Bloomberg is reporting that Cisco might walk away from its agreement to buy Tandberg. As we mentioned two weeks ago, A large group of shareholders have balked at the $3 billion offer Cisco and Tandberg’s executives and boards of directors agreed upon. Cisco’s Tandberg deal is contingent on it being able to acquire 90% of the company’s stock. Twenty-one shareholders who own 24% of the company say Cisco’s offer is too low.
Bloomberg is citing a “person familiar with the transaction” as the anonymous source for its report. Financial analyst Martin Hoff at Arctic Securities ASA told Bloomberg that Cisco probably won’t just walk away. Instead, the anonymous claim that Cisco is contemplating a pullout from the deal is probably just a scare tactic. “It’s probably smart of them to send some signals to scare the shareholders into accepting the offer,” he told Bloomberg.
If Cisco does close the Tandberg deal, it will expand its enterprise video strategy from its high-end telepresence products to a full suite of desktop and room-based video systems, multipoint control units and video management software. Combined with Cisco’s existing lines of telephony products and Cisco will be competing directly with Tandberg’s chief rival Polycom on all fronts. If that happens, enterprises can expect other major communications vendors like Avaya and Microsoft to become heavily aligned with Polycom.
Cisco’s deal to buy Tandberg could be on ice.
When Cisco and Tandberg agreed to their video marriage two weeks ago, the dowry was set at $3 billion. And the deal was contingent upon the approval of the owners of 90% of Tandberg’s stock.
According to Reuters (via GigaOm), Swedish brokerage SEB Enskilda has told Cisco that it represents 21 shareholders who own 24% of Tandberg’s stock, and those shareholders want more money. “We think the price is too low,” Amund Lunde told Reuters. Lunde is CEO of life insurance firm Oslo Pensjonsforsikring, which owns 1% of Tandberg, It’s not clear what it would take to win over these holdouts, but clearly Cisco will have to dig deeper to get a controlling interest in the company.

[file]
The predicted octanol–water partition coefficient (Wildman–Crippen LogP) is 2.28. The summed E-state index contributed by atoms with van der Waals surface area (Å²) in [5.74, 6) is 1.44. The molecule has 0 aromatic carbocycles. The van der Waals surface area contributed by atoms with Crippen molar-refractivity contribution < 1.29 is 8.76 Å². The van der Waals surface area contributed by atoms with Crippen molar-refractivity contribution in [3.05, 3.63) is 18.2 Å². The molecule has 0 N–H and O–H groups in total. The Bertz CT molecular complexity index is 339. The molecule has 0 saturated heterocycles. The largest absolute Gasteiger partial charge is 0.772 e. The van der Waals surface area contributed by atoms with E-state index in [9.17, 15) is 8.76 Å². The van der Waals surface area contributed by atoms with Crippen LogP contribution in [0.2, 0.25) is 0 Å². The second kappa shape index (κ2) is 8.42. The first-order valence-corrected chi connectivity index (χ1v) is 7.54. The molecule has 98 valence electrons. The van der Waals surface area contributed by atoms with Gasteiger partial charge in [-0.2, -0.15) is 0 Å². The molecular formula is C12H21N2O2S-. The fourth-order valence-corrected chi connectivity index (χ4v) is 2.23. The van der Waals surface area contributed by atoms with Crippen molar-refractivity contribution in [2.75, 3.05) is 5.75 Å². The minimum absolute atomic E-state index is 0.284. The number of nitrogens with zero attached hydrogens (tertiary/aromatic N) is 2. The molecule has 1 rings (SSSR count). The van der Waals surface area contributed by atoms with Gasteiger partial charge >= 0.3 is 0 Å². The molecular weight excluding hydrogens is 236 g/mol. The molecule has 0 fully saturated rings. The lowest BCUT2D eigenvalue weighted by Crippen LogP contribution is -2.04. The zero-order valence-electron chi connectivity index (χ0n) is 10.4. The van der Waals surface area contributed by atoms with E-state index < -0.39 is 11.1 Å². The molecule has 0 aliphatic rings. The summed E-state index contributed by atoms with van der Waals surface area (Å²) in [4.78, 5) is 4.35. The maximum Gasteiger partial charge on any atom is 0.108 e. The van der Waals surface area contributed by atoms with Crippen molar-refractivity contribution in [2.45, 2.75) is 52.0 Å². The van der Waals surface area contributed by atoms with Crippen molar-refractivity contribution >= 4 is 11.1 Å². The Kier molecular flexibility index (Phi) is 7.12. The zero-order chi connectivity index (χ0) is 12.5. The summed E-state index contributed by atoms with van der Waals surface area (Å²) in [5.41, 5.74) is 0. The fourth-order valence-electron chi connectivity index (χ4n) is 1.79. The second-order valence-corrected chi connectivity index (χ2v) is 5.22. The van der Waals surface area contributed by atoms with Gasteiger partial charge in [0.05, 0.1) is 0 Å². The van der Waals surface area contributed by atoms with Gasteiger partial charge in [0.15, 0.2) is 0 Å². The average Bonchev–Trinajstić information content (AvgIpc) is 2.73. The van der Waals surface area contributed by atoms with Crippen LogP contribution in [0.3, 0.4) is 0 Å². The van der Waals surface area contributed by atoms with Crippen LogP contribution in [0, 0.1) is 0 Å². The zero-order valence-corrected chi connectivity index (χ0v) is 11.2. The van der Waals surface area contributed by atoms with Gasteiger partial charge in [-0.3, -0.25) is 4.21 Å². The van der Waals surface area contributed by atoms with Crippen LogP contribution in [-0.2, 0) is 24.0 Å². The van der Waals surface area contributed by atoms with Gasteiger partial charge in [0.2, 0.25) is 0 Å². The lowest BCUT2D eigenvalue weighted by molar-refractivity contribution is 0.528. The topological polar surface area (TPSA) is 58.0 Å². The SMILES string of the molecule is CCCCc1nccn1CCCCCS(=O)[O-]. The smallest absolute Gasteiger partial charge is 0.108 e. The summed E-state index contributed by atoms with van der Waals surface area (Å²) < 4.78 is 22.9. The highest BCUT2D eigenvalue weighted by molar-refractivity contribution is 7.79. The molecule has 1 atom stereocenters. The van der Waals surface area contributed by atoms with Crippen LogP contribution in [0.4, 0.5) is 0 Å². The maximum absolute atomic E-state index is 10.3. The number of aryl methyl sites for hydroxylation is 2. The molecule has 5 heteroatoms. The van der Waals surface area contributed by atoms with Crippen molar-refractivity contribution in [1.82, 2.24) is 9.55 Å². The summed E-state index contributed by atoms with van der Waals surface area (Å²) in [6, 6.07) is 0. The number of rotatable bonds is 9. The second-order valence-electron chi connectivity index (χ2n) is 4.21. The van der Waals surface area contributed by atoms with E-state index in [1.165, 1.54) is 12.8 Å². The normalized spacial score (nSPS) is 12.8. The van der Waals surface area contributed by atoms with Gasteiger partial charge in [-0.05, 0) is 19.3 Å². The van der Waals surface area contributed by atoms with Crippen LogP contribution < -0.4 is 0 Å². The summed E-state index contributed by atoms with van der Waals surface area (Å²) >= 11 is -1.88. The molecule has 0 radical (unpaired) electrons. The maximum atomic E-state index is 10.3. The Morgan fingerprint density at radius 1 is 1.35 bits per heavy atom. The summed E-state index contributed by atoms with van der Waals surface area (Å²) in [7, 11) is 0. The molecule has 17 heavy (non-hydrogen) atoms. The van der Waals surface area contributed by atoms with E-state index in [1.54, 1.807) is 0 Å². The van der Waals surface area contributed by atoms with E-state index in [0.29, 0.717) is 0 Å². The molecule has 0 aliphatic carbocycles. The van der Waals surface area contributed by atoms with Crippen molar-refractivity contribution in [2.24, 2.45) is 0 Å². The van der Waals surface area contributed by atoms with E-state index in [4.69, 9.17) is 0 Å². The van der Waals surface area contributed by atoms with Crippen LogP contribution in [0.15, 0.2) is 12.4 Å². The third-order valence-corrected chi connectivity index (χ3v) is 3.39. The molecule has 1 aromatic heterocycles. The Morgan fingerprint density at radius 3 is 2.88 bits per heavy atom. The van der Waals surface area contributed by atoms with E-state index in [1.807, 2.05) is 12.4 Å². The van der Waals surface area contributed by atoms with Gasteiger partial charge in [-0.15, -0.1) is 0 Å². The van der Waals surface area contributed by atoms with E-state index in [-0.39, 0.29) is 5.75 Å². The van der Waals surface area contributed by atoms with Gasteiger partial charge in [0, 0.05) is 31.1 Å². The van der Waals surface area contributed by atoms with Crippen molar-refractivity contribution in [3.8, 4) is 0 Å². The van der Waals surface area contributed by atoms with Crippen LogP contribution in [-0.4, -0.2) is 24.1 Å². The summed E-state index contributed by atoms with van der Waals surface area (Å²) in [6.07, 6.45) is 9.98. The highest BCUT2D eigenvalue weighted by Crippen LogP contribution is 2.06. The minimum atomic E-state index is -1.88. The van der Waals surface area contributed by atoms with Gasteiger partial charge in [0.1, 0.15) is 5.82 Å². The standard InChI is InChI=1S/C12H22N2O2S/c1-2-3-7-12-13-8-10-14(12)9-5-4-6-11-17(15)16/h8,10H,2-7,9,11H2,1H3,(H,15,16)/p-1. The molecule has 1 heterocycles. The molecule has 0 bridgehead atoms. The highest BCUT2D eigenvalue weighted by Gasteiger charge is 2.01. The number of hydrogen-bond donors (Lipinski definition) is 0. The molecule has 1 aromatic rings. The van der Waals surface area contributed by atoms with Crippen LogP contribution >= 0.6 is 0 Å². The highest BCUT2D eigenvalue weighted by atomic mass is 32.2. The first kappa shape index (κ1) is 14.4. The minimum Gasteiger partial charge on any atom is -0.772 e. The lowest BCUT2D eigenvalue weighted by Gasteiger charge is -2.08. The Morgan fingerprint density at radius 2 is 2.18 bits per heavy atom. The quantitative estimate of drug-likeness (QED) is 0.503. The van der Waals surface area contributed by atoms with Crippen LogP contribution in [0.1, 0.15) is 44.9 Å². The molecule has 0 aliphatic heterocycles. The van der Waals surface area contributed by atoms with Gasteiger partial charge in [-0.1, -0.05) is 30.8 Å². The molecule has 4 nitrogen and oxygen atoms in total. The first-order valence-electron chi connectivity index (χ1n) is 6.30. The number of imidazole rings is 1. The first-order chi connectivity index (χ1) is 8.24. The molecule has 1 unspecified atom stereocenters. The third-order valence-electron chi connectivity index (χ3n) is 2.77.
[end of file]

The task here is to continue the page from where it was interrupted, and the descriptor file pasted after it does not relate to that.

Apparently investors have been telling the Norwegian press that something stinks about the Tandberg deal. According to the Financial Times (via Norwegian language site Dagen IT) Rasmussen Group CEO Rune Selmar said Cisco’s promise of three-year bonus agreements to “key” Tandberg employees “probably explains part of management’s positive attitude to the acquisition.”
Ouch. That sounds awfully close to an ugly accusation.
Many, many Nortel retirees are in danger of losing their retirement benefits and severance payments as Nortel slowly slides into oblivion. Some of them would certainly face true financial hardships if this were to happen. Given the salary he has drawn over the last four years, former CEO Mike Zafirovski is probably not one of those vulnerable former employees. However, he is suing Nortel for his golden parachute.
Zafirovski was supposed to be the leader who turned around Nortel’s fortunes. Hired in 2005, he came on board with a five-year plan to help the Canadian tech giant rediscover its magic touch. He had some good tools to work with: a huge and loyal install base, good engineering talent, a strong brand name.
But fortune didn’t smile on the Zafirovski era. Nortel muddled along for three years. Then the economy took a nosedive and Nortel went bankrupt. Now rival companies are circling the Nortel carcass, biting off chunks of the business for $1 billion here and $500 million there. Zafirovski parted ways with Nortel in August. He left the company in such a state that it no longer even needs a CEO. The board of directors is letting the financial executives handle the final bloodletting and breakup of the once proud company.
Zafirovski is fighting to make sure he gets compensated for his leadership. According to the Ottawa Citizen, he is seeking more than $12 million worth of bonuses, pension payouts and severance. Just a few months ago, he was fending off such lawsuits from former Nortel employees. Now he’s in line with the rest of them.
By now, we’ve all heard about and drooled over and whined about our lack of invites into Google Wave, the latest Google application that promises to “revolutionize” communication — or at least CNN says so.
I only made it 25 minutes into the insanely long Google Wave demo video, which was long enough to see developer Lars Rasmussen do a jig but not quite long enough to see the Wave flex its muscles completely.
Beyond the ooh and ahh factor, how useful do you see this in an enterprise space? Your personal life? Do you really want people seeing you type in real time? One of our sister sites, SearchCIO.com is postulating that enterprises may be integrating the Google Wave into their own applications: